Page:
We conducted a pilot survey by two trained investigators (XQW, DW) in Lanzhou to find out necessary adjustment and to evaluate the feasibility in an attempt to predict an appropriate sample size and improve the study design prior to performing the formal one. Then, the two trained investigators completed the formal survey between April and June, 2014 by distributing and collecting the questionnaires in person, which could prevent the low response rate of electronic questionnaire. Our investigators were responsible only for distributing the material, interpreting the background, and checking with the respondents to ensure the completeness of the questionnaires. For subjective questions, the respondents were asked to fill it themselves without our investigators’ interfering.

In the formal survey, we visited Traditional Chinese Medicine agencies, hospitals and colleges in five cities (Lanzhou, Chengdu, Shanghai, Nanjing and Beijing). With the inclusion criterion that respondents must have acupuncture clinical experience more than 1 year, we surveyed clinicians, researchers, postgraduates in their second year or higher, and doctors majoring in acupuncture. We surveyed at least 50 individuals in each city, with about 40 % of respondents being students. Acupuncture students, practitioners and researchers have a critical role in bridging evidence and practice, and their opinions are mainly based on practical work which can provide valuable experience on what is the most urgently needed information in acupuncture SR/MAs. Before we distributed the questionnaire, we identified a liaison person in every city, and collected information about the respondents in advance. Then, the investigator visited the respondents one by one. This investigation was approved by the Research Ethics Committee of the First Hospital of Lanzhou University, Lanzhou, China (approval number: LDYYL2013-0007). All the participants were required to sign informed consent. We marked student or non-student on the left top of each questionnaire to avoid errors.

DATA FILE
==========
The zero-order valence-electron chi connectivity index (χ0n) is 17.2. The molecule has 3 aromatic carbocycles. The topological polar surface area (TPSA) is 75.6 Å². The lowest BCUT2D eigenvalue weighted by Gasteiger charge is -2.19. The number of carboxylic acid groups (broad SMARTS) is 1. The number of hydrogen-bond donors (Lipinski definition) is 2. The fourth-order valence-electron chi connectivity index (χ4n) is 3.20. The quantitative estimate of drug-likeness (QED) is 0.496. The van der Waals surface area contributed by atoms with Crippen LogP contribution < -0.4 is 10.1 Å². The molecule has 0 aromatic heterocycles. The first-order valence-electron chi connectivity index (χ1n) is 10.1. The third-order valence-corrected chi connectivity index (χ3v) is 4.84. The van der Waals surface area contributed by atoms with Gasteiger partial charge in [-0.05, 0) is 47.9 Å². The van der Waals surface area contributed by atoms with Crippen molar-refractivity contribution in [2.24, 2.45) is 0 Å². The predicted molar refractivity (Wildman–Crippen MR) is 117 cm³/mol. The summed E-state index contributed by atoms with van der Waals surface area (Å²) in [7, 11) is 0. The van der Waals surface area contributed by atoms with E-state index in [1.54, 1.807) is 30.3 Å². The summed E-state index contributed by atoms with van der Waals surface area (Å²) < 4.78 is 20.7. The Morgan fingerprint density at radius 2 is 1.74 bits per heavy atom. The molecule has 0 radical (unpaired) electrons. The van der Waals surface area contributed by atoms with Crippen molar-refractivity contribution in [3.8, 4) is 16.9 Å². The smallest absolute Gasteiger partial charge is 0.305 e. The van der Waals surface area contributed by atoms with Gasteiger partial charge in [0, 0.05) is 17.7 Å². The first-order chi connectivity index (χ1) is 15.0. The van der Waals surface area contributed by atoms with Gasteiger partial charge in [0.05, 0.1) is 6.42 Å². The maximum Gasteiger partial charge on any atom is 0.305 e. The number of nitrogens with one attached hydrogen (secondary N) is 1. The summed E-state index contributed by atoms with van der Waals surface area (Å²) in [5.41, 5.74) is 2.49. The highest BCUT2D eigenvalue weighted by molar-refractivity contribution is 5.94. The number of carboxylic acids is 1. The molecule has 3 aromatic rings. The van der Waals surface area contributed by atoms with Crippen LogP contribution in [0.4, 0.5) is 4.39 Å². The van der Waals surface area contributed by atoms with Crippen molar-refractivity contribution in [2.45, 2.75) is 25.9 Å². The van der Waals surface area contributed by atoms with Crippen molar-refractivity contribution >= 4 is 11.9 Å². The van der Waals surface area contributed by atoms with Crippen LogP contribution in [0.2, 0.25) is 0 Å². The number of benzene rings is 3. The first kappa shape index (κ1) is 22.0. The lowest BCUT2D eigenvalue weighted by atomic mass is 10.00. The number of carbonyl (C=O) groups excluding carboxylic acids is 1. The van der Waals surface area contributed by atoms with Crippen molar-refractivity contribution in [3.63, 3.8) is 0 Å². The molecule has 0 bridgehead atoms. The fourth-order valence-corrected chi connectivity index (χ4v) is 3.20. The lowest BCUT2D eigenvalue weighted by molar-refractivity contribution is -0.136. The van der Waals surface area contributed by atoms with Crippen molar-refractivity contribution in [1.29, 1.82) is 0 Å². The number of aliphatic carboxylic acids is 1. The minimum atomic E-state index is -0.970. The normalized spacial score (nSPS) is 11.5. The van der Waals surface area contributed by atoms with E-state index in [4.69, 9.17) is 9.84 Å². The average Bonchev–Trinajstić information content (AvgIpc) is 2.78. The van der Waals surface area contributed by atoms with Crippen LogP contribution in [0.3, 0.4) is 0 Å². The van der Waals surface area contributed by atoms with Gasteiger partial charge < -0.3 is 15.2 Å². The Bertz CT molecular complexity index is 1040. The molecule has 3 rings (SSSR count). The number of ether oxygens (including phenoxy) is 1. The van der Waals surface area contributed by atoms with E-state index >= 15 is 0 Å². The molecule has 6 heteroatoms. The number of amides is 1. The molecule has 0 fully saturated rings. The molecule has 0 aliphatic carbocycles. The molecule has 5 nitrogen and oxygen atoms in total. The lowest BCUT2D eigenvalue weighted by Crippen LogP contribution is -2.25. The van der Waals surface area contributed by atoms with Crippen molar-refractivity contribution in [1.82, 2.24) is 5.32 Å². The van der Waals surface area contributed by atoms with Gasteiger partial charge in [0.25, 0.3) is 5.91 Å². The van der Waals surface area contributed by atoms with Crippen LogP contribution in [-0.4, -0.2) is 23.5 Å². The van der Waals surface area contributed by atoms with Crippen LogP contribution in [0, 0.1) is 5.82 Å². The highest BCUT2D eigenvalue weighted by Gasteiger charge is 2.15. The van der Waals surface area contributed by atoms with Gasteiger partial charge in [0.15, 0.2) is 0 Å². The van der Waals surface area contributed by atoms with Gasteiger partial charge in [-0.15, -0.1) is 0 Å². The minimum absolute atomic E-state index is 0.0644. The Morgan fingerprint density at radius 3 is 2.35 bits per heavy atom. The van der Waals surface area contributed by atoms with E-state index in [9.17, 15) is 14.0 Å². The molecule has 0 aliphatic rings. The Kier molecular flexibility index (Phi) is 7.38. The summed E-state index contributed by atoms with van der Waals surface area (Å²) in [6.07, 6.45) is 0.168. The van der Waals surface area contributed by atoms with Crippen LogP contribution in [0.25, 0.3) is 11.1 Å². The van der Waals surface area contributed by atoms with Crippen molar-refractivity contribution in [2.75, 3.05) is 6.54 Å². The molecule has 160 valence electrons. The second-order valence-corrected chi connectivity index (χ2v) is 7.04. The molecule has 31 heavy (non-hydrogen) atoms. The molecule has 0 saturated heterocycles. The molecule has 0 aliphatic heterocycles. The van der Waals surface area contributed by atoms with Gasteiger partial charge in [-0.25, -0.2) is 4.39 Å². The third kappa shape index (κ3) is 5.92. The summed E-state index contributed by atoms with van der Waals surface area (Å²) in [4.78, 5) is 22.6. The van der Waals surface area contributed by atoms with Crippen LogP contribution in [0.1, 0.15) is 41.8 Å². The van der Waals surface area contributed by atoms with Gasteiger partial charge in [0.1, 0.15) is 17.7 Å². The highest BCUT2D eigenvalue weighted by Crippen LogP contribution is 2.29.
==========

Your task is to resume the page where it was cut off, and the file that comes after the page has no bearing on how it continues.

Data analysis

Data were processed using Epidata 3.1 and analyzed with software Excel 2013. For the close-ended question with given options, we used frequencies and percentages to summarize the results. For evaluating the importance of the proposed items, we used mean value of the score, and analyzed the difference between postgraduates and non-postgraduates (including clinicians and researchers) with independent-Sample T-test with the SPSS Statistics 19 software. Additional items provided by respondents beyond this questionnaire were listed in a table. We abstracted all the questionnaire independently and grouped them according to the type of suggestion or opinion on reporting. All discrepancies were discussed and agreed on for final interpretation.

Results

A total of 269 questionnaires were collected, of which 251 (93 %) were used for analysis and 18 (7 %) were excluded because of missing data (Fig. 1). Of the included questionnaires, 52 (21 %) were from Lanzhou, 50 (20 %) from Chengdu, 48 (19 %) from Nanjing, 55 (22 %) from Shanghai, and 46 (18 %) from Beijing. The demographic and socio-economic characteristics of the respondents are shown in Table 1. The average age was 33 years (SD = 9.0, range 25–58).
Fig. 1

Flow chart of the survey, including the source of the respondents and the process of identifying valid questionnaires

Table 1

Characteristics of the respondents

Variable

Categories

Respondents: n (%)

Total

 

251

Age

20 ~ 30

130 (52 %)

30 ~ 40

75 (30 %)

40 ~ 50

32 (13 %)

≥50

14 (6 %)

Sex

Male

142 (57 %)

Female

109 (43 %)

Education

Medical Doctor

42 (17 %)

Master

161 (64 %)

Bachelor

46 (18 %)

Beneath Bachelor

2 (1 %)

Occupation

Postgraduate student specializing in acupuncture

95 (38 %)

Clinician practicing acupuncture

126 (50 %)

Others (including teachers and researchers)

30 (12 %)

Health worker gradea

Senior

39 (16 %)

Vice-senior

30 (12 %)

Middle

43 (17 %)

Primary or below

51 (20 %)

No title

88 (35 %)

Specialty

Western Medicine

3 (1 %)

Traditional Chinese Medicine (TCM)

236 (94 %)

Integrative Medicine

12 (5 %)

aThis refers to the category of title obtained after passing a qualifying test